Operations departments typically have responsibility for delivering on a company's promises to their customers. To ensure that those promises are delivered efficiently and effectively, it’s essential that CEO's can assess how well operations management is delivered. And for that to be achieved, a CEO will benefit from a deep and detailed insight into the operational health of the organisation.
Gaining clarity around operational health and effectiveness is even more important if you need to deliver rapid change and reduce cost. Combining these two objectives can be a recipe for disaster if the Operations Management is not at full health. By considering the following three key areas, you will obtain an early indication of areas where improvements can be made:
1. Healthy operations start with a clear understanding of the customer’s requirements and company vision. Can you answer the following questions?
- Do you know what the customers’ needs are - supported by up to date evidence and not
anecdotal views from the past?
- What is your overarching vision for the business, how does it align with the customer’s needs and how do the Operations teams currently deliver against this?
- Have you defined what your operational goals are, aligning them to Integrated Business Planning?
- Is there clarity on how you measure the outcomes?
Staying on the right track
- How are the inputs aligned to a Business Balanced Score Card?
- What arrangements exist to assess if you’re on course to achieve your objectives? Are
interdependencies compared or are objectives by function only?
- Is real-time data in place to alert you when you’re off track?
- Is it understood where inputs will show a worsening result before the improvement is seen?
- Is a clear understanding available of your current position and the reality of why?
- Are you aware of corrective actions open to you and do the required skills exist in the business?
- Do you know how today's actions will impact on tomorrow?
For many leaders, clarity of vision is not the problem - it's not even understanding how they can transform their vision into reality. For most CEO’s the real problem is a lack of information and insight, which severely limits their decision-making capability. And it's the lack of transparency of information that impairs their ability to lead.
The most important question to consider is do you have the right data to make effective decisions and secure the future of your organisation?
“Nothing stops an organization faster than people who believe that the way you worked yesterday is the best way to work tomorrow.”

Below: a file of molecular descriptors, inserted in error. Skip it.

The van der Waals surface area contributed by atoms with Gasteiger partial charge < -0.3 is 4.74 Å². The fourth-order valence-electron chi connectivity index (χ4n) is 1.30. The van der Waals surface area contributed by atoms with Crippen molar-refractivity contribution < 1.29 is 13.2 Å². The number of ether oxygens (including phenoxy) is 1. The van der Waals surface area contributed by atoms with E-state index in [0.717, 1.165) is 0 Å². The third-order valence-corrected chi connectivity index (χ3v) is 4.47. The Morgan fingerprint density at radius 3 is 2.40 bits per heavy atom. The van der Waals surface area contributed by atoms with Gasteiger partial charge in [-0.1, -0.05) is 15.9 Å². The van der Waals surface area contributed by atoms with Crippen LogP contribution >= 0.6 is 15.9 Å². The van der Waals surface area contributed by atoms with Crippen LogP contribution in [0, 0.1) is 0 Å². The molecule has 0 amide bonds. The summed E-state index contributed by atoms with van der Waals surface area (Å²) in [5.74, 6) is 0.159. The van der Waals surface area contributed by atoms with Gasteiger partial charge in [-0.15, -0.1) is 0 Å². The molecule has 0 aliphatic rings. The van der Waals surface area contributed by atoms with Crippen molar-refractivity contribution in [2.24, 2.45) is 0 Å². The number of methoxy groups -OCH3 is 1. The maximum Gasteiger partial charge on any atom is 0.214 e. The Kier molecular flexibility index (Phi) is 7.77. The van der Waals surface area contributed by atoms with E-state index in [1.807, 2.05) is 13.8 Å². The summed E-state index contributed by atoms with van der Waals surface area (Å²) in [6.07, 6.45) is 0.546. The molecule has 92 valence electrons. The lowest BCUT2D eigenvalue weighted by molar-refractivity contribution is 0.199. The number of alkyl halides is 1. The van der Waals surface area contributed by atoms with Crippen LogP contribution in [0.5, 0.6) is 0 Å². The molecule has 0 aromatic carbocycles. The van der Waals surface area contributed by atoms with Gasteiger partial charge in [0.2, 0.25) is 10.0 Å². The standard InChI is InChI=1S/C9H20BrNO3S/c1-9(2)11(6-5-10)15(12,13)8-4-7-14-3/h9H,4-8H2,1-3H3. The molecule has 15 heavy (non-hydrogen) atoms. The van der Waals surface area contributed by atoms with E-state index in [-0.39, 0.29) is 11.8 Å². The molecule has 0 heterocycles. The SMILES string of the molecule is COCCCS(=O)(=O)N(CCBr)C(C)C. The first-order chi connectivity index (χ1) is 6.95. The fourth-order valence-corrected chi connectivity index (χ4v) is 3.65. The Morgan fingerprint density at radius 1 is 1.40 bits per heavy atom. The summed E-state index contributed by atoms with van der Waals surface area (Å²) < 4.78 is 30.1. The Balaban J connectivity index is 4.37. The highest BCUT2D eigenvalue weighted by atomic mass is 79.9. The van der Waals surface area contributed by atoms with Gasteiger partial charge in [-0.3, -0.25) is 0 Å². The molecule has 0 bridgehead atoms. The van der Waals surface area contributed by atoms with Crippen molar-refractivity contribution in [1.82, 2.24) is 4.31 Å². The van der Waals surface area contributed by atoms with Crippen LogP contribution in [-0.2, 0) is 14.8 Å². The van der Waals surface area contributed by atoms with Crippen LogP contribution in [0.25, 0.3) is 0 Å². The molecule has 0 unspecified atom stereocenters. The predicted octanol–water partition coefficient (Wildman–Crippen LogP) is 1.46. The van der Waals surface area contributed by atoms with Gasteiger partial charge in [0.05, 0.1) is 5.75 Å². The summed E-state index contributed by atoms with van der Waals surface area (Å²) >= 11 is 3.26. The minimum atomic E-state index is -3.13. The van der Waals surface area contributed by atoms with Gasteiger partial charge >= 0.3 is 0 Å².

2. Ineffective data reporting and analysis is common to many organisations in the financial services sector. How accurately does your operations management information reflect the operational reality?
- Accuracy: is your data accurate? What data is available and what is the source?
- Completeness: does it miss key information - is it selective?
- Understandable: is it difficult to penetrate or interpret?
- Usability: do you find it difficult to make practical use of your data?
- Relevance: is your data an internal metric rather than customer outcome centric?
Having correct, well-defined, transparent and usable data will improve your ability to make intelligent and informed operational decisions.
“A key to achieving success is to assemble a strong and stable management team.”
3. Are your front line managers trained in operations management routines?
Although efficient front-line managers are a key driver of operational performance, in many organisations a great deal of management time is spent firefighting, form filling and constructing MI reporting. Centralising control is an option that may reduce workload, but it can also lessen a manager's sense of involvement and create a sense of disengagement. The optimum arrangement is a management approach that achieves two objectives:
- Providing front line managers with significant decision-making responsibility and a degree of control.
- Relieving them of many day-to-day reactive tasks that shift the focus away from optimising operational performance.
The first step to gaining tighter control of your operations is to understand how much you really know about them. Try asking yourself these questions:
- Are managers able to improve operational activities systematically - is an established methodology in place?
- Is there sufficient clarity on the way we manage and lead in this area?
- Do your managers have formal procedures for capacity planning?
- Does a central database exist for collation and reporting of management information?
- Have tools been made available to support operational collaboration to achieve optimal efficiency?
- Do tools allow your managers to forecast, plan and anticipate problems before they happen?
Not answering a definitive “yes” to any of the above suggests that you would benefit from gaining a deeper understanding of the health of your operation. And one solution is a DHP diagnostic or a site visit, both of which provide a quick and effective option to obtain that deeper understanding. Obtaining a diagnostic helps to raise awareness of areas that could be improved by uncovering operational health issues, identifying opportunities to reduce waste, eliminating costs and raising operational efficiency. If CEO's possess such information, they are then able to develop clear plans for changing and improving the operation.